A disturbing finding in leading TMI Project true storytelling workshops over the past 8 years is the prevalence of sexual abuse among our participants. Early on, I noticed if one person shared a story about sexual violence, inevitably, others would chime in. What I didn’t realize until a year ago, is what they were saying to each other was: Me too.
This past October I presented Tarana Burke, founder of the #metoo movement, with the Eleanor Roosevelt Medal of Honor. I believe she was the best person to receive this award at this particular moment in history and I was deeply honored to present it to her.
My world and the world of women across the globe shifted dramatically when a small hashtag with a big history took over the internet like wildfire. #metoo unleashed a pent up fury, an outpouring of stifled shame that didn’t belong to us. We were given permission to break our silence, to share our most difficult stories, not alone, but in droves. We’ve since been held and supported by each other instead of blamed and not believed
An eruption of this magnitude is not created in an instant. For more than 25 years, Tarana Burke’s unrelenting dedication to creating empowerment through empathy for those impacted by sexual violence, has been laying the foundation for this movement, now strong enough to hold us all.
Like many women, I was personally impacted by the #metoo movement. I had buried memories that needed uncovering. In that uncovering, I realized that one experience, which for decades I had convinced myself wasn’t that bad, was actually rape. The more stories I hear, the more memories come back, the more I find myself saying, “Me too.” I realized, as a survivor, I never listened to my body or trusted my instincts. The #metoo movement gave me permission to talk and to write about what happened to me. I now understand the power of intuition held within my own body.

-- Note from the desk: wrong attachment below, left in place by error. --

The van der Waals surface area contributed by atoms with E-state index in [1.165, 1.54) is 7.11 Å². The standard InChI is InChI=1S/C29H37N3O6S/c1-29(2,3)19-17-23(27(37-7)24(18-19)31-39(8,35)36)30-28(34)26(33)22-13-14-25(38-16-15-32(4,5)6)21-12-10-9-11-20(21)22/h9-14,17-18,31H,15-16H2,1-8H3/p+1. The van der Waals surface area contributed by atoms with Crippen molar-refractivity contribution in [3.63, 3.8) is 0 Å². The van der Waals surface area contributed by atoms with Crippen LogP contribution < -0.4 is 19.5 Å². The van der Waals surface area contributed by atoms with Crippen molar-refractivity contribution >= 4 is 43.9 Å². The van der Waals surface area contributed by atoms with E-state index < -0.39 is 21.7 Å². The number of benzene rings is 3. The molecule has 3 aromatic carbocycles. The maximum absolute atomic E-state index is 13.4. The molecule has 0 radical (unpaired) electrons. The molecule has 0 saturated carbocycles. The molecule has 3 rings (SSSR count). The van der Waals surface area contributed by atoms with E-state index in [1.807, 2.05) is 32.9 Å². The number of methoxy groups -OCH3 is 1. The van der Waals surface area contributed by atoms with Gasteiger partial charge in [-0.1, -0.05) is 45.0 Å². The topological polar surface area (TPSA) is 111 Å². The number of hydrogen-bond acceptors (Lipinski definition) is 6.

My community has also been impacted by the #metoo movement. Collectively, we talked about things we all knew but never gave voice to. We joined forces and faced our fears about speaking truth to power. Like many others, we also faced consequences for speaking out, and dealt with more harassment for stepping forward. But, we got stronger and made it clear that men and women abusing their positions of power would not be tolerated in our community.
I recently heard Tarana say, “I never thought I’d see a sustained national dialogue about sexual violence, but here we are, which lets us know anything is possible.” I believe her. I believe survivors. I believe anything is possible. I also believe that after dialogue, action is required. I hope all of us here today will renew our commitment to keep fighting for those most impacted, to keep our focus on the healing of survivors and to end sexual violence once and for all.
– Eva Tenuto, TMI Project Executive Director & Co-founder